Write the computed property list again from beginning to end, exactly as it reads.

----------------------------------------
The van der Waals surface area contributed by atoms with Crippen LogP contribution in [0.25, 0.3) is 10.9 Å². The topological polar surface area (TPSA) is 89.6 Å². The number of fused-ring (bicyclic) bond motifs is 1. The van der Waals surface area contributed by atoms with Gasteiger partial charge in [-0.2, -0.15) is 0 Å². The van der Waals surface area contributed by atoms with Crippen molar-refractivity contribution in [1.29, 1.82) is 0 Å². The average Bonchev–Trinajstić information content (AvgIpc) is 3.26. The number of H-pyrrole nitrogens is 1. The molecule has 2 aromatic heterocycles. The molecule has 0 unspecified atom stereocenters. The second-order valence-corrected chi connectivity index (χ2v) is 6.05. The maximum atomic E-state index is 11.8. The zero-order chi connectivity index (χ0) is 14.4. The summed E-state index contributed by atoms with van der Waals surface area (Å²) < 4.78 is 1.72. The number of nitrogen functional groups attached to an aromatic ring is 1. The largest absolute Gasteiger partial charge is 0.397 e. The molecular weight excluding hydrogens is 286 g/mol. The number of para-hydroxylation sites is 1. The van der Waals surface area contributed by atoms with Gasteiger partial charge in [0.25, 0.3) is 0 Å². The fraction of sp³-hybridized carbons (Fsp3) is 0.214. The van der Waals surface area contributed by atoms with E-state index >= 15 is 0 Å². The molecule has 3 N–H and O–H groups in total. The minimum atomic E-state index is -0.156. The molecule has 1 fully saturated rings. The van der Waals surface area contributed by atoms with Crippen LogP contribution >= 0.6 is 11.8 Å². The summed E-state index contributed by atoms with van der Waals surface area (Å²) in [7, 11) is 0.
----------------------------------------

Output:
The van der Waals surface area contributed by atoms with Crippen LogP contribution in [0.25, 0.3) is 10.9 Å². The topological polar surface area (TPSA) is 89.6 Å². The number of fused-ring (bicyclic) bond motifs is 1. The van der Waals surface area contributed by atoms with Gasteiger partial charge in [-0.2, -0.15) is 0 Å². The van der Waals surface area contributed by atoms with Crippen molar-refractivity contribution in [1.29, 1.82) is 0 Å². The average Bonchev–Trinajstić information content (AvgIpc) is 3.26. The number of H-pyrrole nitrogens is 1. The molecule has 2 aromatic heterocycles. The molecule has 0 unspecified atom stereocenters. The second-order valence-corrected chi connectivity index (χ2v) is 6.05. The maximum atomic E-state index is 11.8. The zero-order chi connectivity index (χ0) is 14.4. The summed E-state index contributed by atoms with van der Waals surface area (Å²) < 4.78 is 1.72. The number of nitrogen functional groups attached to an aromatic ring is 1. The largest absolute Gasteiger partial charge is 0.397 e. The molecular weight excluding hydrogens is 286 g/mol. The number of para-hydroxylation sites is 1. The van der Waals surface area contributed by atoms with Gasteiger partial charge in [0.25, 0.3) is 0 Å². The fraction of sp³-hybridized carbons (Fsp3) is 0.214. The van der Waals surface area contributed by atoms with E-state index >= 15 is 0 Å². The molecule has 3 N–H and O–H groups in total. The minimum atomic E-state index is -0.156. The molecule has 1 fully saturated rings. The van der Waals surface area contributed by atoms with Crippen LogP contribution >= 0.6 is 11.8 Å². The summed E-state index contributed by atoms with van der Waals surface area (Å²) in [7, 11) is 0.